Zeroing In On Dark Matter

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By Richard Saltus

If the human genome – the complete set of  DNA blueprints in a cell for building a human being — is truly “the book of life, ”  as it has been called, then 99 percent of life’s book is gobbledygook.

Only 1 percent of the DNA contains genetic instructions for making the body’s proteins; most of the rest of it has no known purpose, earning it the unappealing title of “junk DNA” or the more ominous sounding “dark matter.” In addition to containing all of life’s necessary genetic instructions, the 1 percent had also been home to all known cancer-causing mutations.

Until recently.

Levi Garraway, MD, PhD

Levi Garraway, MD, PhD

When scientists from Dana-Farber and the Broad Institute began searching the “dark matter” of malignant melanoma cells, they were stunned to discover a pair of DNA mutations that, together, occurred in 71 percent of the melanoma tumors from which the cells came. These newly found mutations are the first to be discovered in the dark matter, and, in fact, they are the most frequently occurring melanoma mutations yet found anywhere, says Levi Garraway, MD, PhD, of Dana-Farber and the Broad and the article’s senior author.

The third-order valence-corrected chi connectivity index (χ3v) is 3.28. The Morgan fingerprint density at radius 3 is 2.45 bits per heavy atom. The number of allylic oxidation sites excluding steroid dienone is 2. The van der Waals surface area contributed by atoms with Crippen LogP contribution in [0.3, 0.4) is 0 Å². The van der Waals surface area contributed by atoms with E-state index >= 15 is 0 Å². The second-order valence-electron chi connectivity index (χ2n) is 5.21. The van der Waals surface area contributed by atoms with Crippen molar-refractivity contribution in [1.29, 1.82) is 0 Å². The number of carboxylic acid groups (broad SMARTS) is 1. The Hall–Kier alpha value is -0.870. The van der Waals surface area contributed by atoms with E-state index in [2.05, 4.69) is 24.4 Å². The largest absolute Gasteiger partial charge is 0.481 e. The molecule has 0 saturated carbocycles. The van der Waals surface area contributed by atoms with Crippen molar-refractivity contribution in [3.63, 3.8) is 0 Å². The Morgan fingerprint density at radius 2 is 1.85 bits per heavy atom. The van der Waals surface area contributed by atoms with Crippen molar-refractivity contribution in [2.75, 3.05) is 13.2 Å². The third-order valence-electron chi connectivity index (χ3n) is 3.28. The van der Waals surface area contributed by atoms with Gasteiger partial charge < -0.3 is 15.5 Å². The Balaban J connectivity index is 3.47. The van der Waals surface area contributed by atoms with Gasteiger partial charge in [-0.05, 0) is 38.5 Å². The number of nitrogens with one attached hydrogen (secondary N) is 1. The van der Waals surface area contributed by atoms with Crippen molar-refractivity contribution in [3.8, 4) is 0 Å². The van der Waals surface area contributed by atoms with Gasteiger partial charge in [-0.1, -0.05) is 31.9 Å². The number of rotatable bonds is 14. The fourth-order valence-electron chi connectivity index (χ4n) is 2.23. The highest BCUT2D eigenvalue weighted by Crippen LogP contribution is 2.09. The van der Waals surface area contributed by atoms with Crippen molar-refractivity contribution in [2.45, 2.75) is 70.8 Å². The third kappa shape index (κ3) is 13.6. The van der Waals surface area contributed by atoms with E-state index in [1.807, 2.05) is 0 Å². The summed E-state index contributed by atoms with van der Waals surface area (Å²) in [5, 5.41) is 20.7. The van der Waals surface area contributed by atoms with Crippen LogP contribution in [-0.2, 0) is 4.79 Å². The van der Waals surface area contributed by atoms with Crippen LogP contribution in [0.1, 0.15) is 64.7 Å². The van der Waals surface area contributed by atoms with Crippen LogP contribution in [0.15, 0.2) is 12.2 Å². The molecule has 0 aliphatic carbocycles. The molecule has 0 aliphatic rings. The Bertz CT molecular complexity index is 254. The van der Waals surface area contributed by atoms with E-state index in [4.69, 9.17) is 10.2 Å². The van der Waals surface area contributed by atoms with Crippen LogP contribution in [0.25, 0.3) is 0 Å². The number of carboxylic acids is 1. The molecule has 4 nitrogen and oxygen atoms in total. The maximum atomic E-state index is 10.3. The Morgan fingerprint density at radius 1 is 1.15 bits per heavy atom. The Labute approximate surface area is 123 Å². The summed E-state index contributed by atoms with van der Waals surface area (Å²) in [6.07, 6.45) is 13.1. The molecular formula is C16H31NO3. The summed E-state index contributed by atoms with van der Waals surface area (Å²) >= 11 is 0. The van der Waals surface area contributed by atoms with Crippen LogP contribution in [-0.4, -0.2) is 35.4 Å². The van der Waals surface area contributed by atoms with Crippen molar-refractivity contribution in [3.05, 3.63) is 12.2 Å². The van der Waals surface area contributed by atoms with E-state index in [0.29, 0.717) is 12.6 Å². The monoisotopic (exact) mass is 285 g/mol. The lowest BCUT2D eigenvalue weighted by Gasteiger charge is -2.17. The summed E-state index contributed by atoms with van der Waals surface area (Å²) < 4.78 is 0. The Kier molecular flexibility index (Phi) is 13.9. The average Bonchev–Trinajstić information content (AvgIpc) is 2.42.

“This new finding represents an initial foray into the ‘dark matter’ of the cancer genome,” notes Garraway, whose report was published in  the Jan. 24 issue of Science Express. Franklin Huang, MD, PhD, in Garraway’s lab is co-first author of the report along with Harvard MD-PhD student Eran Hodis, of Dana-Farber and the Broad.

The precise location of the two mutations is not all that surprising: while they occur in the non-coding DNA of the genome, they are right next to a known gene called TERT that is often overexpressed in cancer cells. The newly found mutations affect a segment of DNA known as a promoter, situated next to the TERT gene, which controls the activity of the gene.

“Considered as a whole, these two TERT promoter mutations are even more common than BRAF mutations in melanoma,” Garraway explains. “Altogether, this discovery could cause us to think more creatively about the possible benefits of targeting TERT in cancer treatment or prevention.”

The researchers said these same two mutations are also present in cell lines from some other malignancies, and that preliminary evidence indicates they might be unusually common in bladder and liver cancers.

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